As I wrote yesterday, regardless of your view on the fairness of Hughes's sacking, there was plenty of justification for it, and there has been plenty over the past dozen games to suggest sufficient progress was not being made.
The view began to harden that something did have to change. Hughes had the same first-team coaching staff, including his former Welsh playing colleagues Mark Bowen, Eddie Niedzwiecki and Glyn Hodges, who have worked alongside him since he started out in management with his national team 10 years ago. In that, Hughes embodies old-style football man's loyalty, and he has stuck by his men, and their methods, throughout.
From Abu Dhabi, Mansour and Khaldoon looked at their Premier League acquisition and considered that they had lavishly improved everything, the playing squad, training ground, stadium and all the supporting infrastructure – of which they believe Marwood's contribution to be a significant plus – but the one area which had stayed the same was Hughes and his coaching staff. They formed the view, which looks hasty to many in football but does not feel that way to them, that if they left Hughes in charge, the performances were not going to improve.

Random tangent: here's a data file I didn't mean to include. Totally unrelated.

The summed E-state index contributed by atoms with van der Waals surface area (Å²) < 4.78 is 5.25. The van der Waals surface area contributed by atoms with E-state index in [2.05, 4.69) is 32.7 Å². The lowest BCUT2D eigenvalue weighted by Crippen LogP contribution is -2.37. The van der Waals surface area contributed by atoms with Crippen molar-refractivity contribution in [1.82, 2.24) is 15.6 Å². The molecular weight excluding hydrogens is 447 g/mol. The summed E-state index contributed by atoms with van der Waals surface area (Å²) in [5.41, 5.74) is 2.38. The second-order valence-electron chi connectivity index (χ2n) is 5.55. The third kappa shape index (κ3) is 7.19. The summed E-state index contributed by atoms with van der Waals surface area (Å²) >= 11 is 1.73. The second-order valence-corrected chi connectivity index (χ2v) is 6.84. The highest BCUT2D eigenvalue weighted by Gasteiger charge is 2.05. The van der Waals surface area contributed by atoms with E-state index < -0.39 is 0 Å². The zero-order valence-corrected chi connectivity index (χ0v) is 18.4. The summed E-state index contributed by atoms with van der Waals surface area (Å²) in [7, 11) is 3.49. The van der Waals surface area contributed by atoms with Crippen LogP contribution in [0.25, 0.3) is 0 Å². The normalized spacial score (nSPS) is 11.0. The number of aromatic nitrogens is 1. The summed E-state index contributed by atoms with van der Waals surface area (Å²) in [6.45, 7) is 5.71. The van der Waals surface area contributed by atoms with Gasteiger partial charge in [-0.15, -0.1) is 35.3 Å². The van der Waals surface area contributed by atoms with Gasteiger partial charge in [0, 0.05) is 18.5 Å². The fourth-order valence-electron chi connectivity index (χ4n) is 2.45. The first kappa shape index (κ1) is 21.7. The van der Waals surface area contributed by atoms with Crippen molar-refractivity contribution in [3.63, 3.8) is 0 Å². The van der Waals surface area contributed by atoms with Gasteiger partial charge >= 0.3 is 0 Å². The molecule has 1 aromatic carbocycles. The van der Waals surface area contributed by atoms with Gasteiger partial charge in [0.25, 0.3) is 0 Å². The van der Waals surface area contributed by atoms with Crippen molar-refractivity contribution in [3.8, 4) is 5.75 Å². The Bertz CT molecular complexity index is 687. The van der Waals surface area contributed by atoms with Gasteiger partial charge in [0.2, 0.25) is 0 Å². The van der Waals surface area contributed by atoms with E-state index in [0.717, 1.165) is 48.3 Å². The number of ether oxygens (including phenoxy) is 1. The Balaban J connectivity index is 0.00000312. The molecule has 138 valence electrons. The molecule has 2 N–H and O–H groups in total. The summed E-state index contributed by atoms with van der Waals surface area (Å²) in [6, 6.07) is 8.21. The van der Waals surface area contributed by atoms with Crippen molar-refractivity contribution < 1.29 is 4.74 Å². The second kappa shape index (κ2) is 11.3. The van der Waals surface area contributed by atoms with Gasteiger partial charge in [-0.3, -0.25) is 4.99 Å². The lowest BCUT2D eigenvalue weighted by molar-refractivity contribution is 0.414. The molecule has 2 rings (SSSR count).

What is puzzling though is that Khaldoon went at length to strongly defend Hughes at times of criticism, and often preached values such as loyalty and patience. However, with the very real possibility of Champions League qualification being attained, patience took a back seat for the 'right now' mentality.
History will of course judge as to whether the correct decision has been made, but what is clear is that the virtues of patience, a measured approach and the long term view are no longer going to afforded.